2. CONSTRUCTIONS OF “HOME,”“FRONT,” AND WOMEN'S MILITARY EMPLOYMENT IN FIRST-WORLD-WAR BRITAIN: A SPATIAL INTERPRETATION

Authors

  • KRISZTINA ROBERT

    1. University of Roehampton
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    • I would like to thank Lucy Bland, Kelly Boyd, Beat Kümin, Clare Midgley, Alison Oram, Katharina Rowold, Cornelie Usborne, and Andy Simpson for their comments on earlier drafts of this essay.


ABSTRACT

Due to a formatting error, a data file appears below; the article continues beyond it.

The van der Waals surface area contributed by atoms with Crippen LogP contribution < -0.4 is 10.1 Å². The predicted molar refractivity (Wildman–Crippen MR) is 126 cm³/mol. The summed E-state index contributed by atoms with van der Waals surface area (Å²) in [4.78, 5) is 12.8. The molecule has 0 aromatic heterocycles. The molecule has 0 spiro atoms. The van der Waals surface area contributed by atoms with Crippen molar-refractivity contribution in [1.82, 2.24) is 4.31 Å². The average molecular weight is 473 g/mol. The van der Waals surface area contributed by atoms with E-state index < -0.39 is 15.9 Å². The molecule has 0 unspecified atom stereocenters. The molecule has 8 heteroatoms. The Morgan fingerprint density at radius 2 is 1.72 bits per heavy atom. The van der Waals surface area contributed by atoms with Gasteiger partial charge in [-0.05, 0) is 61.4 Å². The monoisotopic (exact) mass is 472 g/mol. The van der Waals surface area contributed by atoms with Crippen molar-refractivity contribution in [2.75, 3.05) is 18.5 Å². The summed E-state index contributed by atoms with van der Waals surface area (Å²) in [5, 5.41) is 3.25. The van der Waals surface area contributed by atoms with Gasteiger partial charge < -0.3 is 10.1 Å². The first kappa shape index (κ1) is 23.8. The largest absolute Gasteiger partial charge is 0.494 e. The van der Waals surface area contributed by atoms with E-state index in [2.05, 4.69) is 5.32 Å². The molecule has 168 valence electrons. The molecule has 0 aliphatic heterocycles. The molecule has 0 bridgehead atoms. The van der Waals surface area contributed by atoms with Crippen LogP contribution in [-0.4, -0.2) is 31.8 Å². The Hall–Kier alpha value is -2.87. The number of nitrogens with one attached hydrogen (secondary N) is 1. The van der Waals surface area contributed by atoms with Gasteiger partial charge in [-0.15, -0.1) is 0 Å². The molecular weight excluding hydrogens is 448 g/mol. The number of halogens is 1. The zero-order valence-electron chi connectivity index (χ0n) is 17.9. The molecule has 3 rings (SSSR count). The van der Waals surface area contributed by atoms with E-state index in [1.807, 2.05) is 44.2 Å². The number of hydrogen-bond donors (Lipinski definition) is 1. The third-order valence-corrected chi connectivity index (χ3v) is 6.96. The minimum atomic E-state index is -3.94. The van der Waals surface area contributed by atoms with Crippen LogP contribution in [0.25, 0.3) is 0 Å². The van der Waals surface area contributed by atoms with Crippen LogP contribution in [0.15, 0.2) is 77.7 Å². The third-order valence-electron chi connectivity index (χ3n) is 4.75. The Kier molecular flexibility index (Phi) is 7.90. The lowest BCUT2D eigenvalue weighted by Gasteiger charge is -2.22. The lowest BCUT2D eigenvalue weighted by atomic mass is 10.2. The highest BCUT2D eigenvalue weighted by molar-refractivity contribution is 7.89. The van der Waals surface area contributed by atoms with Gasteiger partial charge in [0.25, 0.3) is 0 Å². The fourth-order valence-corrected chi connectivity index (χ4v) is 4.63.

In First-World-War Britain, women's ambition to perform noncombatant duties for the military faced considerable public opposition. Nevertheless, by late 1916 up to 10,000 members of the female volunteer corps were working for the army, laying the foundation for some 90,000 auxiliaries of the official Women's Services, who filled support positions in the armed forces in the second half of the war. This essay focuses on the public debate in which the volunteers overcame their critics to understand how they obtained sufficient popular consent for their martial work. I explain the process in terms of shifting hegemonic understandings of space. As critics' arguments in the debate indicate, the gender attribution of war participation was organized and represented spatially, assigning men to the warlike “front” as warriors and women to the peaceful “home” as civilians. To redefine the meaning of these gendered wartime spaces, women volunteers deployed rival spatial discourses and practices in their campaign for martial employment. The essay explores the progress of these competing definitions through feminist and spatial theories, including gender performativity, discursively constructed and constructive spaces, and heterotopias. I argue that the upheaval caused by the war in gender and spatial norms undermined absolute conceptualizations of space with dichotomous binary areas on which critics drew for their arguments and reinforced more recent, relative spatialities, including the cultural construction of militarized heterotopic sites in between and paralleling both “home” and “front” for soldiers in training or recovery. The volunteers' efforts to gain access to military employment both contributed to and were supported by this shift. Heterotopic sites offered ideal discursive locations for constructing the new gender role of auxiliary soldiering through the performance of martial training and work, and competing spatial definitions provided arguments through which they could justify their activities to both critics and supporters.

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